Belleflower Brewing opened in March in the East Bayside neighborhood in Portland. Credit: Courtesy of Belleflower Brewing

While Maine’s ever-growing craft beer scene understandably slowed down a bit during 2020 and early 2021, it’s come roaring back to life since the spring, with six new breweries already open all across Maine, and four more expected to open by the end of the year.

Want to figure out who’s who, and where? Read on.

Belleflower Brewing opened in March, in Portland’s East Bayside neighborhood, to wide acclaim. Founded by former employees of Boston’s acclaimed Trillium Brewing, this trendy addition to the Portland scene creates hop-heavy pales and IPAs alongside more decadent treats like a sour gose and an imperial stout. Beers are on tap in their tasting room, or in cans, to-go. They also make some wicked shandys, including a lemonade and beer cocktail that’s a perfect summer quencher.

Technically, St. Albans-based Gordon’s Grog opened in 2006, which was when founder Trevor Gordon started brewing. But his hand-built tap room was a process nearly 15 years in the making, officially opening on Todd’s Corner Road in April of this year. There’s a mix of ales, reds, porters and blondes and other classics on tap.

We already wrote about Horn Run Brewing, the new brewery located on Eastport’s scenic waterfront, which opened in May. It’s already amassed a loyal following in Washington County, with the brewery actually completely selling out of beer on several weekends. Expect saisons, witbiers, pales and IPAs to be reliably on tap.

Further south, Odd by Nature, a Cape Neddick brewery that opened a tiny tap room in June, takes a different tack, eschewing the punched-in-the-face-by-hops approach for, instead, looking to ice cream, candy and pastries for inspiration. Case in point: Shark Attack, its popular sour gose, is brewed with the addition of blue gummy sharks and marshmallows, while Keeping It Cinnamon, Stupid, is made with roasted hazelnuts and Cinnamon Toast Crunch churros. Beers are on tap only.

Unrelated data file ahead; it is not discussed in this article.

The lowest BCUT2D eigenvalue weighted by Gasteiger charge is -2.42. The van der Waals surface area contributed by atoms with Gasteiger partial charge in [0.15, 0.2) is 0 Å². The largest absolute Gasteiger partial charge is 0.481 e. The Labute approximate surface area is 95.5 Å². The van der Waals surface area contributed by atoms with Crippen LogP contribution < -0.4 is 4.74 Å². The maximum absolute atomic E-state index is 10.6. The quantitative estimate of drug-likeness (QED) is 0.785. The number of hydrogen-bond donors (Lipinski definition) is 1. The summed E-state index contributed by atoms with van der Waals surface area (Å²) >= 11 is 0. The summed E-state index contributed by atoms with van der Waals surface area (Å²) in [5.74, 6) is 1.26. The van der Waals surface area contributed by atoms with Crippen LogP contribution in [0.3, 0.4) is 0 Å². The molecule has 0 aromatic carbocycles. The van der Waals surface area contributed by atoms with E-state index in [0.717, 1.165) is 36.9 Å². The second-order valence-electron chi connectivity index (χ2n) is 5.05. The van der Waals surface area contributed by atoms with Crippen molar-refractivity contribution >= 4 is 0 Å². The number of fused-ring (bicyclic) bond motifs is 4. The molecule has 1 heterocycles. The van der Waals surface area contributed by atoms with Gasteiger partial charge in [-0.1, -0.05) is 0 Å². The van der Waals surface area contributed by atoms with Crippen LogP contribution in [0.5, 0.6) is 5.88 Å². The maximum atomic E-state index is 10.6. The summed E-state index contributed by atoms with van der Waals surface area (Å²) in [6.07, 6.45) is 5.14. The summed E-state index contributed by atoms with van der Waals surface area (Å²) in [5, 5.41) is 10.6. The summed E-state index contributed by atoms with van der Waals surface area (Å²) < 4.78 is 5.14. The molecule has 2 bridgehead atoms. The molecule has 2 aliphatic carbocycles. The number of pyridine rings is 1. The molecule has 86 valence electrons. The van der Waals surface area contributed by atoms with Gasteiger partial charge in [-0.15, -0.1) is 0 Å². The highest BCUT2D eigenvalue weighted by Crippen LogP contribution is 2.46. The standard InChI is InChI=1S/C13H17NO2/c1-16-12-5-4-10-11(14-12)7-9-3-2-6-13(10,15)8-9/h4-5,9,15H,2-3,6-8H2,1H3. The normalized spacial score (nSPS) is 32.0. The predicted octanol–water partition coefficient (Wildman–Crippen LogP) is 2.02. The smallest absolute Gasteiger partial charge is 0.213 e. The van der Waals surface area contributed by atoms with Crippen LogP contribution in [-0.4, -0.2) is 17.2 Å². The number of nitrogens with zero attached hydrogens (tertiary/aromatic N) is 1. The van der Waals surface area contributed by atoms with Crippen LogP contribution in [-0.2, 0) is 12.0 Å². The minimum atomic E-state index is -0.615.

Also opening in June was Bath Ale Works, a new brewery named in honor of Bath Iron Works, but ironically located two towns over in Wiscasset. It’s a no-frills, family friendly brewery creating English and traditional ales, nestled in between a Shaw’s and a Family Dollar on busy Route 1.

Love beer, but can’t drink it because you’re allergic or sensitive to gluten? Boy, are you in luck: Lucky Pigeon Brewing in Biddeford is Maine’s first exclusively gluten-free brewery, and it opened just last week in the Pepperell Mill development. Right now, there are just ales and IPAs on tap, but expect more variety as they get their feet underneath them.

Looking ahead, there are four more breweries set to open all across the state between now and the end of the year. In Portland, Hi Fidelity Beer is shooting for a September opening for its East Bayside location, which will also feature live music and other arts programming. In October, the Androscoggin County town of Lisbon Falls will get its first brewery, Olive Pit Brewing, on Main Street in its downtown.

In November, another Maine brewery will attempt to fill another niche in the craft beer market: non-alcoholic beer. KITna Brewing, based in Portland, plans to offer up its first non-alcoholic beers in time for Thanksgiving. And Bad Little Brewing, which will be Machias’ first-ever brewery, is hoping to start brewing beer in its newly renovated headquarters in the historic Clark Perry House sometime by the end of the year.

Emily Burnham

Emily Burnham is a Maine native and proud Bangorian, covering business, the arts, restaurants and the culture and history of the Bangor region.